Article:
As Gillian Martin sketched out, the problem is violence. According to the United Nations, 4 billion people live outside the protection of the law. That means that they live outside the protection of public justice systems and that the police, the courts and the law do not protect them from violence. There is a lot of talk about poverty, but violence is the hidden crisis that is undermining our best global efforts to help the poor. We can all imagine what it would be like if we called the police at a time of need but no one responded, and if there was no way to get justice and we knew that violent criminals had no fear of retribution. That is captured very well in the book that Gillian Martin mentioned.

However, there is hope. The International Justice Mission is an organisation that brings hope, because it does not do what most of us do, which is just to discuss the issues. It actually goes into situations, searching day and night for individuals who are in need of rescue. The IJM supports teams of lawyers, investigators, social workers and community activists who work full time to rescue victims and bring perpetrators to justice.

The internet facilitates and lifts the hand of restriction on some of the worst excesses of human evil. It is important for us to get behind the IJM’s not on my screen campaign in order to educate individuals like ourselves about the level of abuse that is being generated by the western market and by Scotland. We need to encourage individuals to take a direct stand against such abuse and question the public’s behaviour and internet activities. Right now, there are children with faces and names who are at the mercy of the western market.

Photo of Ash Denham Ash Denham Scottish National Party

I thank Gillian Martin for leading today’s members’ business debate on the not on my screen campaign, which brings to light the hard and daunting truth of cybersex trafficking, an epidemic that has enslaved countless children in developing countries to predators in the west, including here in the UK.

Whether it be on a computer screen or in a brothel, through a webcam or in person, sexual violence fuels human trafficking of all kinds, and we must remain aware and supportive of causes like not on my screen that are fighting for children who, in most cases, have no one else to fight for them, not even the law. That lawlessness is really the crux of the issue at hand. According to the United Nations, 4 billion people live outside the protection of the law.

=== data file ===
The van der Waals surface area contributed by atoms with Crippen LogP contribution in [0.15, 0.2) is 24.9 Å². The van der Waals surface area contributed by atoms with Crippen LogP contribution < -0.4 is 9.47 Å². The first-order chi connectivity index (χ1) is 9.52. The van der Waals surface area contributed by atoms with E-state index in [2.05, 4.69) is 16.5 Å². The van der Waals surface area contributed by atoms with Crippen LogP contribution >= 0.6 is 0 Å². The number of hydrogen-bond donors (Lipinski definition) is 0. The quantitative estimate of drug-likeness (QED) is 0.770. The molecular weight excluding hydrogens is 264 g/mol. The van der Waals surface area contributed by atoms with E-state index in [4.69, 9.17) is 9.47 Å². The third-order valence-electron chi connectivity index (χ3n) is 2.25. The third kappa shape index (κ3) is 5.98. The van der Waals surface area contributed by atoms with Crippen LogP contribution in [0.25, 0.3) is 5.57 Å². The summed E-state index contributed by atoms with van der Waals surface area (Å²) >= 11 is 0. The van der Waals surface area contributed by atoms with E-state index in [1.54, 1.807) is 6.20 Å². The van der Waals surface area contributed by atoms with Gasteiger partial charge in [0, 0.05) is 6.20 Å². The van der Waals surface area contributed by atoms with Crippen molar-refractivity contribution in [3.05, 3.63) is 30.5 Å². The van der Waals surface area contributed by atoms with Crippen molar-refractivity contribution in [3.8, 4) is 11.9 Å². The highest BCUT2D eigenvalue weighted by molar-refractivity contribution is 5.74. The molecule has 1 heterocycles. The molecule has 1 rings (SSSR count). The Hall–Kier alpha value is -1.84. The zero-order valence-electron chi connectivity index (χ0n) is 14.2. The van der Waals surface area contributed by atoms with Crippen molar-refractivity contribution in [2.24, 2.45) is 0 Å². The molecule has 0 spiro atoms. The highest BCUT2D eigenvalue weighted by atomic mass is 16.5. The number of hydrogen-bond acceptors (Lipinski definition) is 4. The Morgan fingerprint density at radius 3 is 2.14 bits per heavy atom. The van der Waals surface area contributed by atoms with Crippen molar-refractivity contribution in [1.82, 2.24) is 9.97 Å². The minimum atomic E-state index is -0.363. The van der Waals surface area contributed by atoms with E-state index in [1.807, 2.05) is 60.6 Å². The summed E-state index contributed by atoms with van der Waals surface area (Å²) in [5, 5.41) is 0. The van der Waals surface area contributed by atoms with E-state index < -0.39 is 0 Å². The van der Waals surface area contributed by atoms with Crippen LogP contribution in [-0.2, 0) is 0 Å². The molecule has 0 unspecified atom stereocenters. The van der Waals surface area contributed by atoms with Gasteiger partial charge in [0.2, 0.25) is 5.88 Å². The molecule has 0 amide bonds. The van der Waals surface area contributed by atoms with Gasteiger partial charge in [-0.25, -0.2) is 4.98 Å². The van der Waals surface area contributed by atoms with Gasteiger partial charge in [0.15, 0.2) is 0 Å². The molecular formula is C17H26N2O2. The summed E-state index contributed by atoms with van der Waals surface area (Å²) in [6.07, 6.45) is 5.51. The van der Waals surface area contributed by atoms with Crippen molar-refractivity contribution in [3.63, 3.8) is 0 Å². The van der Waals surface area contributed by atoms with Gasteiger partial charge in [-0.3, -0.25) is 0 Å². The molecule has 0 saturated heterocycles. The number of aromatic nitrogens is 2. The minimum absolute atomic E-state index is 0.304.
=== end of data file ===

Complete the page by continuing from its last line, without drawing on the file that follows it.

The idea of living in a place where the justice system is broken is often lost on us. International Justice Mission founder Gary Haugen focuses on that in his important book “The Locust Effect”, which I have read; I encourage others to do the same. He says:

“Imagine what life would be like if you woke up every day with nothing shielding you from violence.”

Children are sexually abused, and westerners pay to see it on their computer screens, because those who control the children live where there are laws that are not enforced. Sexual violence wreaks havoc on what Haugen calls a plague against the global poor because they live where court systems are known not for justice, but corruption. Some of the poorest men, women and children in the world are abused, exploited and enslaved in plain view of police forces that perpetuate rather than prevent violence and crime.

As Haugen states in “The Locust Effect”:

“The most fundamental systems of law and order ... have been so useless for so long in much of the developing world that violent criminals preying upon the poor don’t give it a second thought”.

Indeed, the book features many disturbing accounts of victims of violence and crime who seek justice but are faced with barrier after barrier.

In one example, victims of forced labour, violent beatings and rape in an Indian brick factory waited a very long six and a half years for a full trial. When the trial was finally held, with victims providing corroborating testimony about the crimes, the judge who heard the case was suddenly reassigned. Although he had time, he did not rule on the case. Instead, it was passed to a new judge who acquitted the defendants without listening to testimony or hearing any evidence. The victims were robbed of legal justice. The perpetrators walked free.

Unfortunately, such stories are all too common. In fact, many crimes never even make it in front of a judge. Haugen says that

“violence against women and girls in the developing world ... is against the law in nearly all the countries where it occurs. These laws, however, are simply not enforced” and that